Trees For Rehabilitation (Reafforestation)

Course CodeBHT205
Fee CodeS2
Duration (approx)100 hours
QualificationStatement of Attainment

Would you like to work in a field that helps the environment?  Environmental rehabilitation of degraded landscapes and contaminated sites is an important and growing field - this course covers the fundamentals required to start or advance your career.

Student Comment: 'I definitely learned a lot from [the course) but it was also beneficial in affirming [and raising my confidence] in what I already knew.' Katrina Merrifield, Masters Conservation Science, NZ, Trees for Rehabilitation course.

The significance of caring for the environment has been receiving more and more attention in recent times as we come to understand the importance of limited resources and the effects of human activities on the environment. The desertification, erosion and general degradation of once fertile lands is prompting us to investigate why and how these processes have occurred. It has also lead to research into how we can reverse and stop further damage to our environment.

Natural forests are amongst the most stable and productive ecosystems. We need to plant and conserve forests for their conservation value, to help maintain healthy air, soil and water and for their potential to provide food, forage, fuel, timber and even medicines.

This course is designed for people working or wanting to work with environmental rehabilitation and contaminated sites recovery. It develops an understanding of environmental systems and the rehabilitation of degraded landscapes. You will learn about seed collection, storage and germination, propagation, plant selection, establishment techniques, and controlling pest and disease after planting.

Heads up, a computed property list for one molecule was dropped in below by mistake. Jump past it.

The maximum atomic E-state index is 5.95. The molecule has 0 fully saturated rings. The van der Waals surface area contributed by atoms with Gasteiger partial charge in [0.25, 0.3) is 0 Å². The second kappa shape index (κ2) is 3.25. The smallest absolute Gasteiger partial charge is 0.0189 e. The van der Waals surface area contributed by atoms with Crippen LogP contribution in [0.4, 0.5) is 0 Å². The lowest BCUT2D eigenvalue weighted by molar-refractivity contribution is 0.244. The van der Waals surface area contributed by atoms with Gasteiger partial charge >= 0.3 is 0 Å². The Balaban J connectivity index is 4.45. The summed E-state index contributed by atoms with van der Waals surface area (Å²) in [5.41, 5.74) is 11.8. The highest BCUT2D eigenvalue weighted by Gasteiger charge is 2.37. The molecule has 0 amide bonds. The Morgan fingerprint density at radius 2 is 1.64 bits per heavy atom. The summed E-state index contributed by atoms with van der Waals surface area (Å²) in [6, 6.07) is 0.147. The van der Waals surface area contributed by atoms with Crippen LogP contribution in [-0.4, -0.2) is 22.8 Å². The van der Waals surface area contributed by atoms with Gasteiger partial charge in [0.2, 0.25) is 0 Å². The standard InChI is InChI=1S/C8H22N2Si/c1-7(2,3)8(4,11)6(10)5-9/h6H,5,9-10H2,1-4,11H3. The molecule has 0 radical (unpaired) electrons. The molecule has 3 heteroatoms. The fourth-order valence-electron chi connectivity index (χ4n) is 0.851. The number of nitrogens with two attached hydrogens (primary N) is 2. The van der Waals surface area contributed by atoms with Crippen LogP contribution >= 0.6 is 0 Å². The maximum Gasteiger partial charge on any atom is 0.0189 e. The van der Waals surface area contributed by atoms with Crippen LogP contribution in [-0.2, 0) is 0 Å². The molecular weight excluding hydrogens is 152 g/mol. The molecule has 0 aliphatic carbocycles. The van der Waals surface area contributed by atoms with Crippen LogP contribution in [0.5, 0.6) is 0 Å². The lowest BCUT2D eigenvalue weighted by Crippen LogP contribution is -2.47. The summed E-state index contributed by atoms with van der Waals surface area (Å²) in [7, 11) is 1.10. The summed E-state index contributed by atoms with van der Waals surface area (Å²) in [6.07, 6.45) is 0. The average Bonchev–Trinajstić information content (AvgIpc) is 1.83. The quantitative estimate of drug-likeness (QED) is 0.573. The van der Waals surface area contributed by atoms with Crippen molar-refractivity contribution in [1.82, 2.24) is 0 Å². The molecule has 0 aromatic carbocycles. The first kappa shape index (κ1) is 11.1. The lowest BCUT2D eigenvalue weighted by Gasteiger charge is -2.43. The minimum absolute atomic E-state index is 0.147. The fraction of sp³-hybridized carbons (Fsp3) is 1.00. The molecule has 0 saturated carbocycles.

Lesson Structure

There are 10 lessons in this course:

  1. Approaches To Land Rehabilitation
  2. Ecology Of Soils And Plant Health
  3. Introduction To Seed Propagation Techniques
  4. Propagation And Nursery Stock.
  5. Dealing With Chemical Problems
  6. Physical Plant Effects On Degraded Sites
  7. Plant Establishment Programs
  8. Hostile Environments
  9. Plant Establishment Care
  10. Rehabilitating Degraded Sites

Each lesson culminates in an assignment which is submitted to the school, marked by the school's tutors and returned to you with any relevant suggestions, comments, and if necessary, extra reading.

Aims

  • Compare different approaches to land rehabilitation, to determine strengths and weaknesses of alternative options on a site to be rehabilitated.
  • Determine techniques to maximise plant development in land rehabilitation situations.
  • Explain the different ways of producing seedling trees for land rehabilitation purposes.
  • Determine appropriate plant establishment programs.
  • Develop procedures to care for plants, during establishment in an hostile environment.
  • Manage the rehabilitation of degraded soil.